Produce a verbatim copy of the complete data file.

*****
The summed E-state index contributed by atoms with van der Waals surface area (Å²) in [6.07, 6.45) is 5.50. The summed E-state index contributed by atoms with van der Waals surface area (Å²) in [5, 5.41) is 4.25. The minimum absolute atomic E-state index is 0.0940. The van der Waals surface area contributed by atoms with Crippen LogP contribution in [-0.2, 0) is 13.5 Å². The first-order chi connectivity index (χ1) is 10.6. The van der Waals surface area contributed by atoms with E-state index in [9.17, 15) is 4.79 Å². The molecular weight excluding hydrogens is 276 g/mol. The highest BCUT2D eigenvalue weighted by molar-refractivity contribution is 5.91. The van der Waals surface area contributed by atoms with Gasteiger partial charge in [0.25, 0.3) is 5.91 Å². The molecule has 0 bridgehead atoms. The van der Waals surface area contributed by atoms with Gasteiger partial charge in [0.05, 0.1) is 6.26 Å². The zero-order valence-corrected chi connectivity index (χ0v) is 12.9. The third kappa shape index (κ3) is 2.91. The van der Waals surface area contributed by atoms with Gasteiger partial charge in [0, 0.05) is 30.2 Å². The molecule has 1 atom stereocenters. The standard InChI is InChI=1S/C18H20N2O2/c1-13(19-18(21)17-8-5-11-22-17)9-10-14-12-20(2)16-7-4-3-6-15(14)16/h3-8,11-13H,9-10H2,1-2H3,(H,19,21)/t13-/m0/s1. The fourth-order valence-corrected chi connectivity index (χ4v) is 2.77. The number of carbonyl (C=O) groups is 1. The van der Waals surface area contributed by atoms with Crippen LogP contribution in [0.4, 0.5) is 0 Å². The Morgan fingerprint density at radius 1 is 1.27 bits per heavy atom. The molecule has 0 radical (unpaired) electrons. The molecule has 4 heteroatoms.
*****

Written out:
The summed E-state index contributed by atoms with van der Waals surface area (Å²) in [6.07, 6.45) is 5.50. The summed E-state index contributed by atoms with van der Waals surface area (Å²) in [5, 5.41) is 4.25. The minimum absolute atomic E-state index is 0.0940. The van der Waals surface area contributed by atoms with Crippen LogP contribution in [-0.2, 0) is 13.5 Å². The first-order chi connectivity index (χ1) is 10.6. The van der Waals surface area contributed by atoms with E-state index in [9.17, 15) is 4.79 Å². The molecular weight excluding hydrogens is 276 g/mol. The highest BCUT2D eigenvalue weighted by molar-refractivity contribution is 5.91. The van der Waals surface area contributed by atoms with Gasteiger partial charge in [0.25, 0.3) is 5.91 Å². The molecule has 0 bridgehead atoms. The van der Waals surface area contributed by atoms with Gasteiger partial charge in [0.05, 0.1) is 6.26 Å². The zero-order valence-corrected chi connectivity index (χ0v) is 12.9. The third kappa shape index (κ3) is 2.91. The van der Waals surface area contributed by atoms with Gasteiger partial charge in [0, 0.05) is 30.2 Å². The molecule has 1 atom stereocenters. The standard InChI is InChI=1S/C18H20N2O2/c1-13(19-18(21)17-8-5-11-22-17)9-10-14-12-20(2)16-7-4-3-6-15(14)16/h3-8,11-13H,9-10H2,1-2H3,(H,19,21)/t13-/m0/s1. The fourth-order valence-corrected chi connectivity index (χ4v) is 2.77. The number of carbonyl (C=O) groups is 1. The van der Waals surface area contributed by atoms with Crippen LogP contribution in [0.4, 0.5) is 0 Å². The Morgan fingerprint density at radius 1 is 1.27 bits per heavy atom. The molecule has 0 radical (unpaired) electrons. The molecule has 4 heteroatoms.